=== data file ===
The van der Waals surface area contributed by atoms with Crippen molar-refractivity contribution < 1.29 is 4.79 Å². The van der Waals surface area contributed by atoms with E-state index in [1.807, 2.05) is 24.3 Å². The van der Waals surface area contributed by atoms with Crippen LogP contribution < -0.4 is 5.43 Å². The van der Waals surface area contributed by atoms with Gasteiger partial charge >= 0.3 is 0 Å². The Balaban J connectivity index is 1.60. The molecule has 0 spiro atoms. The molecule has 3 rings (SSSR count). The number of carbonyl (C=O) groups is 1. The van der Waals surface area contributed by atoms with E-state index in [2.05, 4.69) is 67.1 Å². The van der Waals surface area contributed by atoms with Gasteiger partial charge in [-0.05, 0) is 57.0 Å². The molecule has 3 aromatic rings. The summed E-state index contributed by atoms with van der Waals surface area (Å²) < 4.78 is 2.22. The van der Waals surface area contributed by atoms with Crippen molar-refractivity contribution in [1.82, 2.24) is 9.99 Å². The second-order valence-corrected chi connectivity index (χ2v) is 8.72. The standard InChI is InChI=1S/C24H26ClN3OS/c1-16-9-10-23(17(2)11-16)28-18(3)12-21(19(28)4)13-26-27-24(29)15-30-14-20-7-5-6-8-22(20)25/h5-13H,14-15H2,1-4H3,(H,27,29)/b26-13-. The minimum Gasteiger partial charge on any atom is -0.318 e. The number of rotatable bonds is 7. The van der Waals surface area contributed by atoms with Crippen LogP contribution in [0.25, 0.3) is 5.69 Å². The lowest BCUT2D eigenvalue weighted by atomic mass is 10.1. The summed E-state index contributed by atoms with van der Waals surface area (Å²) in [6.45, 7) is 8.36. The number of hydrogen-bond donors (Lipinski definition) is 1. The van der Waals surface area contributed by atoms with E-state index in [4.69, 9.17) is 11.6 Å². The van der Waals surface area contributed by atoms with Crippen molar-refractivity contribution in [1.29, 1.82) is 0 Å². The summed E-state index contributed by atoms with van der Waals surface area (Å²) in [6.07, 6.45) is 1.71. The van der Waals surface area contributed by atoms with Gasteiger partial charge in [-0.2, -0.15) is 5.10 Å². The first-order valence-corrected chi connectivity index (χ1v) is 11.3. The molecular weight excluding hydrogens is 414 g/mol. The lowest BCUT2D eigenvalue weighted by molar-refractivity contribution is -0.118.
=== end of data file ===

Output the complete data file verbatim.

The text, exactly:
The van der Waals surface area contributed by atoms with Crippen molar-refractivity contribution < 1.29 is 4.79 Å². The van der Waals surface area contributed by atoms with E-state index in [1.807, 2.05) is 24.3 Å². The van der Waals surface area contributed by atoms with Crippen LogP contribution < -0.4 is 5.43 Å². The van der Waals surface area contributed by atoms with Gasteiger partial charge >= 0.3 is 0 Å². The Balaban J connectivity index is 1.60. The molecule has 0 spiro atoms. The molecule has 3 rings (SSSR count). The number of carbonyl (C=O) groups is 1. The van der Waals surface area contributed by atoms with E-state index in [2.05, 4.69) is 67.1 Å². The van der Waals surface area contributed by atoms with Gasteiger partial charge in [-0.05, 0) is 57.0 Å². The molecule has 3 aromatic rings. The summed E-state index contributed by atoms with van der Waals surface area (Å²) < 4.78 is 2.22. The van der Waals surface area contributed by atoms with Crippen molar-refractivity contribution in [1.82, 2.24) is 9.99 Å². The second-order valence-corrected chi connectivity index (χ2v) is 8.72. The standard InChI is InChI=1S/C24H26ClN3OS/c1-16-9-10-23(17(2)11-16)28-18(3)12-21(19(28)4)13-26-27-24(29)15-30-14-20-7-5-6-8-22(20)25/h5-13H,14-15H2,1-4H3,(H,27,29)/b26-13-. The minimum Gasteiger partial charge on any atom is -0.318 e. The number of rotatable bonds is 7. The van der Waals surface area contributed by atoms with Crippen LogP contribution in [0.25, 0.3) is 5.69 Å². The lowest BCUT2D eigenvalue weighted by atomic mass is 10.1. The summed E-state index contributed by atoms with van der Waals surface area (Å²) in [6.45, 7) is 8.36. The number of hydrogen-bond donors (Lipinski definition) is 1. The van der Waals surface area contributed by atoms with E-state index in [4.69, 9.17) is 11.6 Å². The van der Waals surface area contributed by atoms with Crippen molar-refractivity contribution in [1.29, 1.82) is 0 Å². The summed E-state index contributed by atoms with van der Waals surface area (Å²) in [6.07, 6.45) is 1.71. The van der Waals surface area contributed by atoms with Gasteiger partial charge in [-0.2, -0.15) is 5.10 Å². The first-order valence-corrected chi connectivity index (χ1v) is 11.3. The molecular weight excluding hydrogens is 414 g/mol. The lowest BCUT2D eigenvalue weighted by molar-refractivity contribution is -0.118.